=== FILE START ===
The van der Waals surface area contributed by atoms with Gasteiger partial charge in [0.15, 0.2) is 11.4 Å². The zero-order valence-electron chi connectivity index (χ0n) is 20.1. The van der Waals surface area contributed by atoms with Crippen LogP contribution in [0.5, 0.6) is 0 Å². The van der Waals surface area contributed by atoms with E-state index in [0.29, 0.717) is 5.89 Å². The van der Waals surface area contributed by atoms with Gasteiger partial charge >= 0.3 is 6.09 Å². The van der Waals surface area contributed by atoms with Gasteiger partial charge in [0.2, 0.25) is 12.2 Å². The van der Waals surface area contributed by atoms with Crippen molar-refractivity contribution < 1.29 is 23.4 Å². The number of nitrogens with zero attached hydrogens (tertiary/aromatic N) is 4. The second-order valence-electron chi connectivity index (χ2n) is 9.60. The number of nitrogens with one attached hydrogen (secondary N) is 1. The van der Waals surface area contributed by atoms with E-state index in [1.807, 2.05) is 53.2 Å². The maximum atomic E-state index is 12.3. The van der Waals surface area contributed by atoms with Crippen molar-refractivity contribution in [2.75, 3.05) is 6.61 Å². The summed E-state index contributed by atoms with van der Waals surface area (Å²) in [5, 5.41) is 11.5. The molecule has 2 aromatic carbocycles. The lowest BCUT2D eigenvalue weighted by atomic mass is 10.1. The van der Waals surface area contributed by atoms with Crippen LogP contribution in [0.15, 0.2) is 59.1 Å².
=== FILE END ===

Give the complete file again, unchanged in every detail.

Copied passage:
The van der Waals surface area contributed by atoms with Gasteiger partial charge in [0.15, 0.2) is 11.4 Å². The zero-order valence-electron chi connectivity index (χ0n) is 20.1. The van der Waals surface area contributed by atoms with Crippen LogP contribution in [0.5, 0.6) is 0 Å². The van der Waals surface area contributed by atoms with E-state index in [0.29, 0.717) is 5.89 Å². The van der Waals surface area contributed by atoms with Gasteiger partial charge >= 0.3 is 6.09 Å². The van der Waals surface area contributed by atoms with Gasteiger partial charge in [0.2, 0.25) is 12.2 Å². The van der Waals surface area contributed by atoms with Crippen molar-refractivity contribution < 1.29 is 23.4 Å². The number of nitrogens with zero attached hydrogens (tertiary/aromatic N) is 4. The second-order valence-electron chi connectivity index (χ2n) is 9.60. The number of nitrogens with one attached hydrogen (secondary N) is 1. The van der Waals surface area contributed by atoms with E-state index in [1.807, 2.05) is 53.2 Å². The maximum atomic E-state index is 12.3. The van der Waals surface area contributed by atoms with Crippen molar-refractivity contribution in [2.75, 3.05) is 6.61 Å². The summed E-state index contributed by atoms with van der Waals surface area (Å²) in [5, 5.41) is 11.5. The molecule has 2 aromatic carbocycles. The lowest BCUT2D eigenvalue weighted by atomic mass is 10.1. The van der Waals surface area contributed by atoms with Crippen LogP contribution in [0.15, 0.2) is 59.1 Å².